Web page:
CS 4910 Introduction to Non-Interactive Rendering Techniques

"Drawing with pixels by understanding physics and light" -- Your Instructor


  • Instructor: Mike Shah
  • E-mail: mikeshah( a t )Northeastern{dot}edu(Read How to send an e-mail)
  • Office: Virtual Nightingale 132A
  • Student Hours: In Location TBD
    • Review course material with me and ask questions
    • Date/Time: By appointment
    • Sign up for a 15-30 minute appointments arranged by e-mail on Google Hangouts here
  • Forum: Piazza Forum Board
  • Microsoft Teams Link for Live Video: Teams Link
Image 1

Famous Raytraced scene!

Image 2

The Cornell Box

Image 3

Pixar Raytracer on the back of a business card

Schedule/Road Map

The following is our tentative syllabus for the course, some changes should be expected throughout the semester. I will announce in class lecture, piazza, or through e-mail any major changes.

  • To get all of the assignments/activities for the course, you must first click the following link: Course Monorepo Do not do a 'git pull' until class starts (Occasionally I make changes/spelling corrections)
Lecture and Readings Assignments Note(s)
1 Wednesday - July 07, 2021
  • Lecture outline
    • Course Overview
    • Administrivia
    • Course Structure
    • Programming Language Selection
    • Introduction to Offline Rendering in Computer Graphics
    • Offline verus online graphics
    • Difference between ray tracing, path tracing, and other techniques
    • Begin Module!
Welcome back to class!
1 Friday - July 09, 2021
  • Lecture outline
    • Color
    • Images
    • Outputting an Image as a PPM
    • Outputting an Image as a TGA
    • Other Image Formats
    • Basic Math Notes
    • Begin Module!
A1 out (Due July 16 Anywhere on Earth)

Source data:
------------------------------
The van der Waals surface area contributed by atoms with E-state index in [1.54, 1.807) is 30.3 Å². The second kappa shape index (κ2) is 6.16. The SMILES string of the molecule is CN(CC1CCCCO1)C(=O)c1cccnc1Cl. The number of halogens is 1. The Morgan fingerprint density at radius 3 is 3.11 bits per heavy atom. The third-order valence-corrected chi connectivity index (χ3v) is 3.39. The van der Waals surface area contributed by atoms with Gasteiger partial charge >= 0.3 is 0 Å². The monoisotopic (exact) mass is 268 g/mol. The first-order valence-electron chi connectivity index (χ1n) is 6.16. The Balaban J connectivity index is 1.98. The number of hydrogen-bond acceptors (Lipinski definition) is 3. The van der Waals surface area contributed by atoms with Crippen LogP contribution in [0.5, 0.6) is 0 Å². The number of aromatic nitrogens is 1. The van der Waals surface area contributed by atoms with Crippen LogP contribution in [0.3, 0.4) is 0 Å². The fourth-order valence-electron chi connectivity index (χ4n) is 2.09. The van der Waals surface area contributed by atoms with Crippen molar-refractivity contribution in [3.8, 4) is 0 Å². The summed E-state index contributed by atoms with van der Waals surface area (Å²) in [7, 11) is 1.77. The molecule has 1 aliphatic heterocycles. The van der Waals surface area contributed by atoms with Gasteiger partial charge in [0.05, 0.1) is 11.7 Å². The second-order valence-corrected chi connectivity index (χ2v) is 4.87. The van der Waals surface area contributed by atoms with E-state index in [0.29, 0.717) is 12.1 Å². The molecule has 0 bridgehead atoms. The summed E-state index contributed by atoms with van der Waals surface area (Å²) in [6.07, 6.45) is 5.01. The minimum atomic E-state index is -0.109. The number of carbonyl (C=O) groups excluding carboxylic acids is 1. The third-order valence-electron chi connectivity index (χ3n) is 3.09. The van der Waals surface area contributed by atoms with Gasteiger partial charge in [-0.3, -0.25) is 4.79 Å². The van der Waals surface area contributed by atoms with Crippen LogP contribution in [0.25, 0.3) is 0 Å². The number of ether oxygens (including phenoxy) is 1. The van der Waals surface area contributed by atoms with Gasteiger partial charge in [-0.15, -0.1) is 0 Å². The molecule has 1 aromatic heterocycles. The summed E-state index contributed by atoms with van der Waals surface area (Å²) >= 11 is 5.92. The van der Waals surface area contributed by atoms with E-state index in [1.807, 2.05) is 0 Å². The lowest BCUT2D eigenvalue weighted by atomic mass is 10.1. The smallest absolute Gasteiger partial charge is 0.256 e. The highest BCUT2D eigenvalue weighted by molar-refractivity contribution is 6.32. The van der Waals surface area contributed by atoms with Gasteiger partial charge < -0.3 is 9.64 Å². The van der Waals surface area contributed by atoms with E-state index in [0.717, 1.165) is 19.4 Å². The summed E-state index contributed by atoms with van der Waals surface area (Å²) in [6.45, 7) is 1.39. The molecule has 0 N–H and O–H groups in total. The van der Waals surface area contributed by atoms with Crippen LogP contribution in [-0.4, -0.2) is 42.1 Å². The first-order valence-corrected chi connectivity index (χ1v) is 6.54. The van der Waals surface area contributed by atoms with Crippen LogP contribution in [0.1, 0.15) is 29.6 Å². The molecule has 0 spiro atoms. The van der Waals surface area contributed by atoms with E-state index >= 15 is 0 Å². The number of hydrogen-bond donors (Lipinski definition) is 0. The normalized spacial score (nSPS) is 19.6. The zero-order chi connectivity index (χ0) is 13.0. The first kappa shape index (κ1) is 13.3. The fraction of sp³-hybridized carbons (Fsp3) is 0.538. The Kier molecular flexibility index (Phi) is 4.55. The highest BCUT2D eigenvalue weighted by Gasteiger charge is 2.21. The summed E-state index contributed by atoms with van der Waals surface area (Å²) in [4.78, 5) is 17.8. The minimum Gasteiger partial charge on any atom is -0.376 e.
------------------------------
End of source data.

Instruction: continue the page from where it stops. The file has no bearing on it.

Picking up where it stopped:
2 Wednesday - July 14, 2021
  • Lecture outline
    • Rays
    • Vectors
    • Math Review
    • Ray Tracing
    • A few additional notes on Ray Tracing
    • Begin Module!
-- --
-- --
2 Friday - July 16, 2021
  • Lecture outline
    • Normal Vectors
    • Dot Product
    • Cross Product
    • Other Vector Math
    • Ray Tracing part 2 - Cameras
    • Ray Tracing part 2 - Materials
    • Begin Module!
A2 out (Due July 25 Anywhere on Earth)
-- --
3 Wednesday - July 21, 2021
  • Lecture outline
    • How Cameras Work
    • Defocus Blur
    • Positioning a Camera
    • LookAt Function
    • Antialiasing
    • Begin Module!
-- --
-- --
3 Friday - July 23, 2021
  • Lecture outline
    • Rasterization versus Ray Tracing
    • Measuring performance with a profiler
    • Begin Module!
-- --
-- --
4 Wednesday - July 28, 2021
A3 out (Due Aug. 8 Anywhere on Earth)
-- --
4 Friday - July 30, 2021
  • Lecture outline
-- --
-Final Project Ideas

-Previous Year Projects

-Form Teams Spreadsheet

-Final Project Repository (Use this for your project!)
5 Wednesday - August 04, 2021
  • Lecture outline
    • Motion Blur
    • Acceleration Data Structures
    • Bounding Volume Hierarchy (BVH)
    • Begin Module!
-- --
Start finding resources/tutorials to aide in your final project/consult with professor on idea if needed.
5 Friday - August 06, 2021
-- --
Commit to a final project idea
6 Wednesday - August 11, 2021
Homework 4 released, due last day of class (AOE) Offline Graphics Cheat Sheet There is no exam for this course, however, I have a handy cheat sheet for you to go on forward with!

Start wrapping up project, and begin video production
6 Friday - August 13, 2021
  • Lecture outline
    • No Class--catching up at SIGGRAPH and/away for travel
    • Begin final project/Finish A4
    • Begin Module!
-- --
-- --
7 Wednesday - August 18, 2021
  • Lecture outline
    • Cars
    • Basic ideas of parallelization in a ray tracer
    • Begin Module!
-- --
-- --
7 Friday - August 20, 2021
  • Lecture outline
    • Trace Evaluation
    • Course Wrap-up
    • Next Steps! (This is not the end!)
    • Begin Module!
Project Due Aug. 20th (AOE) Last day of Class!

Course Description

This course is going to teach you the essentials in Non-interactive (Offline Rendering) computer graphics techniques.

Registrar Description:This course introduces computer graphics algorithms and concepts primarily focusing on offline rendering techniques. The course consists of a lecture component and in-class laboratory where students will learn about common image synthesis algorithms and techniques to generate images used in games and 3D animated movies . Out of class activities will involve readings about techniques in ray tracing, path tracing, and other state-of-the-art research papers used in academic and industry. The course culminates with a final project in which students will complete in groups or individually a renderer for generating high-quality images. Students with an interest in a career as a graphics, rendering, or high performance computer engineer may consider taking this course.